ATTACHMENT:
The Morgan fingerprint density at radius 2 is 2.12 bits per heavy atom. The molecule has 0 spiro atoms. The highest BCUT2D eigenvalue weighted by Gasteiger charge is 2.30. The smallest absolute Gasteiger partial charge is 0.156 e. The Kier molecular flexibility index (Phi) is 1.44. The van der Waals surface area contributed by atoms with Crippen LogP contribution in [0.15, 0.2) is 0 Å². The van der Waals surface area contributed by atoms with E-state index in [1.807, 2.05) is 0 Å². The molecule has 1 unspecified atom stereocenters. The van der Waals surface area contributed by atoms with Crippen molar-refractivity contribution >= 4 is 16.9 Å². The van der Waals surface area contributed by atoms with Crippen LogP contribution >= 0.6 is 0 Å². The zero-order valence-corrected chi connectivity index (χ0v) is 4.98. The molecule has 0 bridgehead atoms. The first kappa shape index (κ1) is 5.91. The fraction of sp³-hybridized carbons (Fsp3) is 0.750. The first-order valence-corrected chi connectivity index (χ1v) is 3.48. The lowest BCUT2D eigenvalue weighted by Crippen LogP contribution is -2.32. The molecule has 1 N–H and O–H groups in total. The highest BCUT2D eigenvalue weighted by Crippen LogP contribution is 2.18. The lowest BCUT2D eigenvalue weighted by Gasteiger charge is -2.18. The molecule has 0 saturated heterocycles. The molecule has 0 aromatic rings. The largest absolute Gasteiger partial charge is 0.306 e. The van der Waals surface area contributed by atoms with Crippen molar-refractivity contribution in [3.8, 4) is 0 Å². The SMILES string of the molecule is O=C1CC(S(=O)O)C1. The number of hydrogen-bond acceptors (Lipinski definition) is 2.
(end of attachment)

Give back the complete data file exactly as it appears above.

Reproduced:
The Morgan fingerprint density at radius 2 is 2.12 bits per heavy atom. The molecule has 0 spiro atoms. The highest BCUT2D eigenvalue weighted by Gasteiger charge is 2.30. The smallest absolute Gasteiger partial charge is 0.156 e. The Kier molecular flexibility index (Phi) is 1.44. The van der Waals surface area contributed by atoms with Crippen LogP contribution in [0.15, 0.2) is 0 Å². The van der Waals surface area contributed by atoms with E-state index in [1.807, 2.05) is 0 Å². The molecule has 1 unspecified atom stereocenters. The van der Waals surface area contributed by atoms with Crippen molar-refractivity contribution >= 4 is 16.9 Å². The van der Waals surface area contributed by atoms with Crippen LogP contribution >= 0.6 is 0 Å². The zero-order valence-corrected chi connectivity index (χ0v) is 4.98. The molecule has 0 bridgehead atoms. The first kappa shape index (κ1) is 5.91. The fraction of sp³-hybridized carbons (Fsp3) is 0.750. The first-order valence-corrected chi connectivity index (χ1v) is 3.48. The lowest BCUT2D eigenvalue weighted by Crippen LogP contribution is -2.32. The molecule has 1 N–H and O–H groups in total. The highest BCUT2D eigenvalue weighted by Crippen LogP contribution is 2.18. The lowest BCUT2D eigenvalue weighted by Gasteiger charge is -2.18. The molecule has 0 saturated heterocycles. The molecule has 0 aromatic rings. The largest absolute Gasteiger partial charge is 0.306 e. The van der Waals surface area contributed by atoms with Crippen molar-refractivity contribution in [3.8, 4) is 0 Å². The SMILES string of the molecule is O=C1CC(S(=O)O)C1. The number of hydrogen-bond acceptors (Lipinski definition) is 2.